Have you ever been in a situation in which you have a strong opinion about your best friend’s relationship? You absolutely despise her partner, can go on a whole different rant about their abusive behaviour and pray that your bestie finds someone they deserve.
And yet, you wonder if you should upload your perspective on her. You don’t want to influence her decisions, especially if she is not ready to make them at that point in her life. You don’t even know if your opinion is coming from a place of bias, or from the side of the story she narrates to you.
On the other hand, you don’t want to see your friend in trouble and hurt. Amidst all that chaos and self-doubt even, you land yourself in a dilemma—should you tell your friend you find her partner abusive?
Reflect on why you think her partner is abusive
Physical/verbal abuse is clearly recognisable. But we fail to clearly understand what constitutes mental/emotional abuse. It can be a lot of things, and we wonder if it’s just in our heads. This is where you must take time out to reflect if what you think is abuse, is actually abuse—and not just your personal bias. Read more about Intimate Partner Violence to understand the signs.
Check if she is ready
Even if you choose to tell your friend that you find their partner to be abusive, the timing should be right. Sometimes, a person in an abusive relationship isn’t ready to take on any advice or knowledge that makes them face the ugly reality of their situation. They are mentally so exhausted that they just block you out, and you may not even be able to support them when they need you.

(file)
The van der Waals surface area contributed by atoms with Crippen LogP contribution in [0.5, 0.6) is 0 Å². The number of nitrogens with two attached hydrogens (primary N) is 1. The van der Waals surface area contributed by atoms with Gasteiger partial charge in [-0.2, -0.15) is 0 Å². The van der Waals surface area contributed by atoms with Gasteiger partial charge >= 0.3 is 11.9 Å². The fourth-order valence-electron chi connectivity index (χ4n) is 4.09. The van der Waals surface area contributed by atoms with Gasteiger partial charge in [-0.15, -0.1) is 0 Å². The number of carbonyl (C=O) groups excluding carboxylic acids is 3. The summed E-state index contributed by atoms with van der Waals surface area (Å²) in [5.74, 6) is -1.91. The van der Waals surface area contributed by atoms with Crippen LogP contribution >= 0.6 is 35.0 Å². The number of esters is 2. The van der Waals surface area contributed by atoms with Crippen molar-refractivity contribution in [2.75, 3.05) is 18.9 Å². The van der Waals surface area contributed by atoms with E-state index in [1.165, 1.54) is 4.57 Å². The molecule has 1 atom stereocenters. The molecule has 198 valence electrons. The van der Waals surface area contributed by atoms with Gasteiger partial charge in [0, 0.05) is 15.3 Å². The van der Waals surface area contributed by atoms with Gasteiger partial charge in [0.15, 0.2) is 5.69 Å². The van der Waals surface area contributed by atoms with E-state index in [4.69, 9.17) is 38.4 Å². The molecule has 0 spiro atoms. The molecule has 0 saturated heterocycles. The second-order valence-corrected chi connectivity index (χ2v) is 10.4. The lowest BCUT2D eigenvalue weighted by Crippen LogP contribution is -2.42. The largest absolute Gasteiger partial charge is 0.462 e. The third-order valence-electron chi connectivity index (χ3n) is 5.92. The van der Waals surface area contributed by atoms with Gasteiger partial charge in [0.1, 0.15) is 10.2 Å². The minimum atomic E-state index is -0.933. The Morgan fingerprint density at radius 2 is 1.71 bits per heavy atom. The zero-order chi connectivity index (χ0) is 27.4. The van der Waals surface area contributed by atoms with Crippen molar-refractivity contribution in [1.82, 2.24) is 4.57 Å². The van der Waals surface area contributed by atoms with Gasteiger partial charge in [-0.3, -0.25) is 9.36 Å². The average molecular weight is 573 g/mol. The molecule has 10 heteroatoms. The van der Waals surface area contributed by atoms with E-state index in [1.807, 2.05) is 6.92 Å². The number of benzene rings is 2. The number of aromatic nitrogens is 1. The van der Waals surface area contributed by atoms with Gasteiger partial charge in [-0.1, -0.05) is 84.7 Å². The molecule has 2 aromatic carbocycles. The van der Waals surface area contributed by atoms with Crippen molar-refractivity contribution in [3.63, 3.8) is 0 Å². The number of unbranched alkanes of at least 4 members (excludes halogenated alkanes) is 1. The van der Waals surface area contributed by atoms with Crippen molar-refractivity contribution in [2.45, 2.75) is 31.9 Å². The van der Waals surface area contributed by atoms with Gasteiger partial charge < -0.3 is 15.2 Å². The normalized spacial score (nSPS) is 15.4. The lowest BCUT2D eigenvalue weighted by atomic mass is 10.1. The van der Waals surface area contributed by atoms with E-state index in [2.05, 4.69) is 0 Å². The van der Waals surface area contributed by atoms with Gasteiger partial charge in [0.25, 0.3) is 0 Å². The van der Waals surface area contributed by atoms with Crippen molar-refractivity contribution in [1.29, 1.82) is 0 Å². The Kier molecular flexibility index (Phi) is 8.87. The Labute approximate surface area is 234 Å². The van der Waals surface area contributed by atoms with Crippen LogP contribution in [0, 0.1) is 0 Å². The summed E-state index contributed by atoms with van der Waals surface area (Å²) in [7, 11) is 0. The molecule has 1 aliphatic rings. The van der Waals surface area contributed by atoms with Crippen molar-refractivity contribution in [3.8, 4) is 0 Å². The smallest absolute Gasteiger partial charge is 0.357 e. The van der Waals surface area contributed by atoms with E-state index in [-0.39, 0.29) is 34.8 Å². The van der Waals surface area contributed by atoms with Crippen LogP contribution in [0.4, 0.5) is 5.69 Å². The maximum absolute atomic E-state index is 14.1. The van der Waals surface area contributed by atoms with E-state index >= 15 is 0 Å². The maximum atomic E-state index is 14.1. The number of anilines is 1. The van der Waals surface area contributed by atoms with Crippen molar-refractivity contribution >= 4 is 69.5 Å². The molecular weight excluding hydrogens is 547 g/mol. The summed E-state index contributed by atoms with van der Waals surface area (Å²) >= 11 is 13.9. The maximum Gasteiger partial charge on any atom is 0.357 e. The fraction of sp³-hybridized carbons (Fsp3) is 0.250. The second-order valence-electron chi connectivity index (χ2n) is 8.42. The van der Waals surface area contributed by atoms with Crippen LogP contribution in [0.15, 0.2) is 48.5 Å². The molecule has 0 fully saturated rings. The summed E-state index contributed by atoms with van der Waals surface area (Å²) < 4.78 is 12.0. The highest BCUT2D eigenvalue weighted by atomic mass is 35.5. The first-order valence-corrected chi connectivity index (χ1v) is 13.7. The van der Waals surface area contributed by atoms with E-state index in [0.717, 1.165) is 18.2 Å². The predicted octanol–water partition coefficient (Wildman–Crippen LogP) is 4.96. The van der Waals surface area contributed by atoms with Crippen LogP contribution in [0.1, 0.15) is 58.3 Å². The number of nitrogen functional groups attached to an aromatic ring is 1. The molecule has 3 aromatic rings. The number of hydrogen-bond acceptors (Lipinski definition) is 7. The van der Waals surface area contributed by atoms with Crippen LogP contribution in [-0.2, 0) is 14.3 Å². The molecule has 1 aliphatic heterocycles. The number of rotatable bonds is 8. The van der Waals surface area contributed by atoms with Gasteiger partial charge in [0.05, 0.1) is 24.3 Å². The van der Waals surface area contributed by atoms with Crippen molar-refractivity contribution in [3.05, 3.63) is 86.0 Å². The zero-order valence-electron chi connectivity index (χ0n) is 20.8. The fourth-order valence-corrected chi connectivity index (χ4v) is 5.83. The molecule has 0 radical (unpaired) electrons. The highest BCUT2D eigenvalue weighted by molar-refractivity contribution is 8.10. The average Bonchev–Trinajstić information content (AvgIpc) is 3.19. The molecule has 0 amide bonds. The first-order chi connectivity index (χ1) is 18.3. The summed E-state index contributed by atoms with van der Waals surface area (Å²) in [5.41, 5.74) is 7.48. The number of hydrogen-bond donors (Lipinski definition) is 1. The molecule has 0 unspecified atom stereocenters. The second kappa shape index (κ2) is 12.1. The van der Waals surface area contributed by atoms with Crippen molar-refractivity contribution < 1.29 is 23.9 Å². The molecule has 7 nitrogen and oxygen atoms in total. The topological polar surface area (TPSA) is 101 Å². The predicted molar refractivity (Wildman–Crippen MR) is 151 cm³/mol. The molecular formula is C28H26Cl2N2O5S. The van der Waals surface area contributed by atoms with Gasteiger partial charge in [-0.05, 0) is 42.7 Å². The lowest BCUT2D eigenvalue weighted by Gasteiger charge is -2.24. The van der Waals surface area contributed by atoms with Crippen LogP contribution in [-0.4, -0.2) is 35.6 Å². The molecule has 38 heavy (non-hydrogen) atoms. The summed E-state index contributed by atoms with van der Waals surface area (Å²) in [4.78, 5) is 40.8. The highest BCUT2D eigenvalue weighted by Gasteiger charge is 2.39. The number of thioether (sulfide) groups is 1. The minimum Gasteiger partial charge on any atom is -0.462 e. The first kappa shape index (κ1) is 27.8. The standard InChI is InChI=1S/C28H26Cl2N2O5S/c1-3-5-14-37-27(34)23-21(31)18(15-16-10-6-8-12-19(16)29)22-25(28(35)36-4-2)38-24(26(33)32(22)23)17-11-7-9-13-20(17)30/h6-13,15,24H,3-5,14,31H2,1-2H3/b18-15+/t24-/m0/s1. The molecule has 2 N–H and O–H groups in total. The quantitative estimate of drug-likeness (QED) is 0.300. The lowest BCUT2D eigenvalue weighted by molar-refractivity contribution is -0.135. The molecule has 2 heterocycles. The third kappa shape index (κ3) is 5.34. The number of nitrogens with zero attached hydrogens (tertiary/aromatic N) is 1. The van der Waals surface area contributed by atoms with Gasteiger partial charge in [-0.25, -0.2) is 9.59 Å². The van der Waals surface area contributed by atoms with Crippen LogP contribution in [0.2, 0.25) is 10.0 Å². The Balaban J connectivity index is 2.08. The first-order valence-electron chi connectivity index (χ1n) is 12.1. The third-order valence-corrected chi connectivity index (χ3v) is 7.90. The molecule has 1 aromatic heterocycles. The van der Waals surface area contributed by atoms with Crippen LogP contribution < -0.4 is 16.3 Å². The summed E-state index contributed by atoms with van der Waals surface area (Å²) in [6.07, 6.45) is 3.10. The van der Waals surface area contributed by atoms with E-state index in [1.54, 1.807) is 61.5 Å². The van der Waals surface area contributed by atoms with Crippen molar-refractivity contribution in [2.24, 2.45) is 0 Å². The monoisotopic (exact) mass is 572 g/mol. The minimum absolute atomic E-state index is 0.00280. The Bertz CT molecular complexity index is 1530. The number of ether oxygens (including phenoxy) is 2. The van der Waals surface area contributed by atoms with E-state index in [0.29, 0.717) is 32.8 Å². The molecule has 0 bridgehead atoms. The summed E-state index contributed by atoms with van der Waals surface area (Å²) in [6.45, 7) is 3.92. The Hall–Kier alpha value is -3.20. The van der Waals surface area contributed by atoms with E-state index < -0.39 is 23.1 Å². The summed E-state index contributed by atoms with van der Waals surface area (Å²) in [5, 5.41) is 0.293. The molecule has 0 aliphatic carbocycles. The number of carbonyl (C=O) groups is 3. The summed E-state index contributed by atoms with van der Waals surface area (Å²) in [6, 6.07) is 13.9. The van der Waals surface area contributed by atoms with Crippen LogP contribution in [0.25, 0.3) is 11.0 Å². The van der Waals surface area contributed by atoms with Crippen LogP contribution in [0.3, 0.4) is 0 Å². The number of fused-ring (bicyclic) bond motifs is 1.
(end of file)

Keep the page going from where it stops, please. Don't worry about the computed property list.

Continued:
Your best friend may not be ready to cope with your opinions, especially if it shows them the reality of their relationship.
Thus, it is important to first and foremost, listen to them and ask them questions that help them gradually come to terms with what is happening. And if they are ready to face the situation, and you know that their relationship shows all signs of abuse, be there for them.
Help her find a counsellor
Whether you are able to give them your opinion or not, a person needs to feel empowered enough to accept it and act on it. It is advisable to help your friend connect to a counsellor who can assess their situation through expertise in psychology and relationships. They will be able to work with them better in order to help them introspect and find the necessary psychological tool kit to deal with their problems.
Know your role
As much as you feel for your friend, know that you cannot make decisions for them. You can only offer them the support that empowers them to make independent choices. Of course, in case of physical violence, you can always alert the authorities.
How to support a friend in an abusive relationship
1) Listen to them.
2) Don’t judge, don’t get frustrated with them if they find it hard to leave.
3) Stay connected. Let them know you are available in emergencies.
4) Ask them what they need.
5) Let them make decisions independently.
6) Don’t invalidate their experiences of abuse.
Helplines one should know of
· Women In Distress (All India) – 1091
· Women Domestic Abuse Helpline – 181
· National Commission For Women (NCW) - 011-26942369, 26944754
· NCW Domestic Violence 24x7 Helpline For Sexual Violence And Harassment – 7827170170
· Student/Child Helpline – 1098
· Counselling Services For Women In Distress – 3317004
Also Read: ‘My Partner Allows Me To…’: Everything Wrong With Sentences That Begin Like That